• Vandalism - graffiti, fly-tipping and littering
  • Disruptive neighbours -playing loud music or dog barking all night.

Free tenant checklist: Preparing for referencing

Why were these anti-social behaviour rules introduced?

The Government reported that one in three tenancies in the private sector were ended by landlords due to a tenant's anti-social behaviour.

For the social housing sector, it was estimated that up to one million households were affected by anti-social behaviour in 2022. 

There is also an issue with what happens once the behaviour is reported. Fifty-five per cent of social housing tenants who reported a problem were unhappy with the outcome.

Forty per cent said they didn't report it in the first place, as they didn't believe their landlord would take action.

What can letting agents do to help manage tenants committing anti-social behaviour?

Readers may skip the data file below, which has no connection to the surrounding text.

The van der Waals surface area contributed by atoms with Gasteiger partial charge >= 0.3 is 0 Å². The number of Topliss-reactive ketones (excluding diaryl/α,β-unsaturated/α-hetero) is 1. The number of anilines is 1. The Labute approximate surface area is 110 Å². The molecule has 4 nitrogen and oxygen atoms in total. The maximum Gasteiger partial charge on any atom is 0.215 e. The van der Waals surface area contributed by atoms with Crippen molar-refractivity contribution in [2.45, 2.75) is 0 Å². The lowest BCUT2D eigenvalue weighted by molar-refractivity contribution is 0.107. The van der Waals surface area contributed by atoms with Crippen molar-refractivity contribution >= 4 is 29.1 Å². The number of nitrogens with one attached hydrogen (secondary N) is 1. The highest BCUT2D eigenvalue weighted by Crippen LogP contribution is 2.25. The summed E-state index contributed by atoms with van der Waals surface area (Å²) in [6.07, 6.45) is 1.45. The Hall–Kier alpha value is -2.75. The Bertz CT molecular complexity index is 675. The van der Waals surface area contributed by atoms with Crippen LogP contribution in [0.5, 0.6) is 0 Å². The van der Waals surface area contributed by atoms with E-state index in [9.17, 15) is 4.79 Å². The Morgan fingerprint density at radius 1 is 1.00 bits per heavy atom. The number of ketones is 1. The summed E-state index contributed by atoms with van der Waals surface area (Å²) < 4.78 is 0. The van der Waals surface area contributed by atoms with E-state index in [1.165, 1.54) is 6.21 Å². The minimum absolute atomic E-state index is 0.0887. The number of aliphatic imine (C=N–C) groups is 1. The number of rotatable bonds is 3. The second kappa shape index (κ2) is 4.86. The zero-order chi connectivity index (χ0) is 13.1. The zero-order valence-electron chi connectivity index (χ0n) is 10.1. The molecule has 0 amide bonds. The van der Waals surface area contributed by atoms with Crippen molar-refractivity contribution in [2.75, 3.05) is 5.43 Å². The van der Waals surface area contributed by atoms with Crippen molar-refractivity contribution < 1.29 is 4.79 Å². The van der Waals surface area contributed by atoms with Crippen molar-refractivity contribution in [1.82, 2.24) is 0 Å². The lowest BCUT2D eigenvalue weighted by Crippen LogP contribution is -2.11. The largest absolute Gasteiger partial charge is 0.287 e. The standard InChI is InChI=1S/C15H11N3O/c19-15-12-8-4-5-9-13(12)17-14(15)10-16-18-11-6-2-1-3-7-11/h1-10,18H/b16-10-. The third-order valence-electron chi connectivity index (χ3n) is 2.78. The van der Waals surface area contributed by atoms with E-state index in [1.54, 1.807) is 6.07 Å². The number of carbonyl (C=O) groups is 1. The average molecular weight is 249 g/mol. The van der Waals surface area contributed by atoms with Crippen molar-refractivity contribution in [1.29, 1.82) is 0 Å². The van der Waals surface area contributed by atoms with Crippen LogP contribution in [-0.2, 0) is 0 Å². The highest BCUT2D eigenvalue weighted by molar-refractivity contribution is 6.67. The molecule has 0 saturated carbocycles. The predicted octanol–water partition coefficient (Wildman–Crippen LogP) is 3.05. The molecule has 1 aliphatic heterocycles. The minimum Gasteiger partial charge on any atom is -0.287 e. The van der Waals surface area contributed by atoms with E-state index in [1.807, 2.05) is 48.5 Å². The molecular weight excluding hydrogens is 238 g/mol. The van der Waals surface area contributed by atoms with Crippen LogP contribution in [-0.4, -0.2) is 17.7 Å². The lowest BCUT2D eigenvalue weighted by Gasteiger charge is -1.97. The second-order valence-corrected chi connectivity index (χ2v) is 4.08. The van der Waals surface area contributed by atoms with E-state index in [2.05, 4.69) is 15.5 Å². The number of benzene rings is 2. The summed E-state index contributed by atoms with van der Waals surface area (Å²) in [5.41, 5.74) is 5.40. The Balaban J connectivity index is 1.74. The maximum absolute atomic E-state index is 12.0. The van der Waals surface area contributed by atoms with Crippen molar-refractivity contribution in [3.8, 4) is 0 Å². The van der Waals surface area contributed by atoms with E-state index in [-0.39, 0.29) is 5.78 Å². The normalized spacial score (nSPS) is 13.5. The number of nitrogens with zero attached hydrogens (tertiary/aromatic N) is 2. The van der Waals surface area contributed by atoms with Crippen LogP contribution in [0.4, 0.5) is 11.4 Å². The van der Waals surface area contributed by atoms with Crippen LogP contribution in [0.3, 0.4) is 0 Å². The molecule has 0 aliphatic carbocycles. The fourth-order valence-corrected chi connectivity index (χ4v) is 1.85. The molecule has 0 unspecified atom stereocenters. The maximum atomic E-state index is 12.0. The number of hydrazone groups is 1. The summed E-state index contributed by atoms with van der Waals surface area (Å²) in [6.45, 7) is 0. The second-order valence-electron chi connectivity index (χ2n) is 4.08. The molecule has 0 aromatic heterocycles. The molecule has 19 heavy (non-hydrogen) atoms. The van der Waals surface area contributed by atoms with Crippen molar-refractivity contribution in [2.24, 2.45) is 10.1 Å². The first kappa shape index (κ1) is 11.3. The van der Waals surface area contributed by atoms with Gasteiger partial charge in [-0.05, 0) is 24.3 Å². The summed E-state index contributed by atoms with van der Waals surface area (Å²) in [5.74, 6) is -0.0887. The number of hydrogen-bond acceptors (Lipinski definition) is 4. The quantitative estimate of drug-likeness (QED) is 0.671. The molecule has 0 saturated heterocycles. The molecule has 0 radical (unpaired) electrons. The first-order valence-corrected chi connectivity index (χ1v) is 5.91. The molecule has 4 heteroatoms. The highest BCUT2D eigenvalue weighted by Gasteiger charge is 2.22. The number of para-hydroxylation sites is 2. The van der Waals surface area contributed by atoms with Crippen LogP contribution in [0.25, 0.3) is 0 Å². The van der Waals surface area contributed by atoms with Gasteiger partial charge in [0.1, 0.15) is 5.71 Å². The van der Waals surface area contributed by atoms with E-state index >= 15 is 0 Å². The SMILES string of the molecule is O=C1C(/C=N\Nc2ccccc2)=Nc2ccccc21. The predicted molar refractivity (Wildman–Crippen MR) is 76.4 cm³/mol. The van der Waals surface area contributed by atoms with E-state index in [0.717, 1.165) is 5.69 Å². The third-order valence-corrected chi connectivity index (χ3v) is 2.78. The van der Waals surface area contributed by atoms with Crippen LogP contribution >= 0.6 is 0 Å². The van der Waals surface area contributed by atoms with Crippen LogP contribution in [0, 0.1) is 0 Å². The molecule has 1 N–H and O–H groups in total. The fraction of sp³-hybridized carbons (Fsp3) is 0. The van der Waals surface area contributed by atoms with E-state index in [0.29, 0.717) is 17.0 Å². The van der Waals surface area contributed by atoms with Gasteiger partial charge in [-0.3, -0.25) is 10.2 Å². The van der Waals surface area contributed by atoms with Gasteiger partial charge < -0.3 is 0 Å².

It is not only landlords who are affected by anti-social tenants. In 2022, a landlord in London faced £150,000 worth of repairs to their home after illegal cannabis farms were created in their rental properties, and the managing letting agent was accused of negligence and taken to court.

Letting agents need to make sure they know who they are renting to. Conducting comprehensive and concise referencing checks will help both a landlord and letting agents feel confident that they know who they are renting to.

Using a referencing process, such as Vouch or PRO referencing, will help letting agents reassure their landlords with the knowledge of their prospective tenants.

New call-to-action

What new powers will landlords have to evict anti-social tenants in the private sector?

The government has outlined different approaches depending on the type of tenant behaviour:

"Low-level - but high impact - anti-social behaviour"